The lectionary text for tonight was Genesis 12:1-5. In it God calls Abram to journey from his home and family to go to Canaan. The Gospel text was John :1-17 where Jesus tells Nicodemus about the need to be born again. "Born Again" is one of those phrases I hate to use anymore. As I said in my sermon, people today either use the term with scorn or as a badge of honor to separate them from the unfaithful. Jesus didn't intend it as a label, but as an action. Being born again means that you're different. In a good way. You take on the characteristics of the Kingdom of Heaven, not earth. And that's a process. It means that each day we work at getting rid of our immaturities and work at becoming more Christ-like. It's a journey. Much like the one Abram was called on.
Abram was called when he was 75. God didn't think that was too old to use Abram to change the face of history. Abram just had to be willing to take the risk and travel into the unknown. He had to be willing to be changed by his journey. For that's what journeys do--they change us.
It so happened that when I started preparing for this sermon I was just starting a book on the ancient practice of spiritual pilgrimage. The author surmises that we were meant to be pilgrims, not people who build cities. I believe we're meant to be both. We need to journey (both literally and metaphorically)--it expands our view of the world and it can be spiritually changing. We also need to root ourselves in community.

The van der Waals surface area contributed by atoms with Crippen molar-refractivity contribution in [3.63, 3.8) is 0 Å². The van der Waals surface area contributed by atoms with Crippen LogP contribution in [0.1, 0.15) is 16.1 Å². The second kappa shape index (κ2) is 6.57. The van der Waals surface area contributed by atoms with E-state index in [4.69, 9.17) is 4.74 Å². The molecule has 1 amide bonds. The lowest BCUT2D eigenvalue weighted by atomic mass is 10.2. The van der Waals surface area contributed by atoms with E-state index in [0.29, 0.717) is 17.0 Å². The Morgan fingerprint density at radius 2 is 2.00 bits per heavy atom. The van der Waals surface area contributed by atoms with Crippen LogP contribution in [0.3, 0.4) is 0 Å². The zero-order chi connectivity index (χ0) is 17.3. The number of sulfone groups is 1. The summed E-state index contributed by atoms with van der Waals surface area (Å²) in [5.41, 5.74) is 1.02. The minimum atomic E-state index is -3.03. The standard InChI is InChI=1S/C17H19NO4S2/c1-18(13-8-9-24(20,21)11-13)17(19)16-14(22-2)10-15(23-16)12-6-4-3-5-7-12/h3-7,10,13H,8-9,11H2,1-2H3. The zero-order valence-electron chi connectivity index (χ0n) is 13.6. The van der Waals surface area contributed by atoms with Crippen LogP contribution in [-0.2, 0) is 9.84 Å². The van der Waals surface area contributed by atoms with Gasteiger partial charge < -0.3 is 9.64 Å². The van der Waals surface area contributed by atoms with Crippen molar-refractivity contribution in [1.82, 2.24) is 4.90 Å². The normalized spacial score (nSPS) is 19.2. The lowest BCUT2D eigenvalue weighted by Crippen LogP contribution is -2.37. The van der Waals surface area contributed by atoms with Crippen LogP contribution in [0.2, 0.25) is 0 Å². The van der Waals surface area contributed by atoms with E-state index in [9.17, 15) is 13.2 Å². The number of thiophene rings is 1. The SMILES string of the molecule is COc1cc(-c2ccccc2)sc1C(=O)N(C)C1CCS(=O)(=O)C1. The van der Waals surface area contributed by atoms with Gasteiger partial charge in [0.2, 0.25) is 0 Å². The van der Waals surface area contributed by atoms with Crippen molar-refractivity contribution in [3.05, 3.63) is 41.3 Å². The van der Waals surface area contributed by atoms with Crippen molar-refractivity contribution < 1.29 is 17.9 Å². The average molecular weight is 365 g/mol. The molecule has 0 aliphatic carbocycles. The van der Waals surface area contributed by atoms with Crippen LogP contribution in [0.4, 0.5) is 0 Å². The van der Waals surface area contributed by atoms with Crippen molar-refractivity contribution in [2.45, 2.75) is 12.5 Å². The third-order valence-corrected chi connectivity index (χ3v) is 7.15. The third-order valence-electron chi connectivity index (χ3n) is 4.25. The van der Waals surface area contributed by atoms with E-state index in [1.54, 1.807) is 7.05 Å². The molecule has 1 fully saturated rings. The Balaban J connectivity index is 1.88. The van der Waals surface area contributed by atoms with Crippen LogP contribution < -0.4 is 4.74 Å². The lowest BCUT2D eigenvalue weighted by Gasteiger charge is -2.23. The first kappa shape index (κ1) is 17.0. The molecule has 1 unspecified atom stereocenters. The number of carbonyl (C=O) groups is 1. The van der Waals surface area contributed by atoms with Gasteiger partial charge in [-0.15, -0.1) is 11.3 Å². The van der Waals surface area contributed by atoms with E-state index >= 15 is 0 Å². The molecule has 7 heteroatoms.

I'm not going to put my whole sermon here, but I'm still thinking about this journey thing. I know I'm still on one as I'm learning who God made me to be and what He has in store for me. And while journeys can be a bit scary as we don't know what lies ahead, but they're also exciting as we make exciting new discoveries. And through it we're changed--hopefully more into who Christ calls us to be.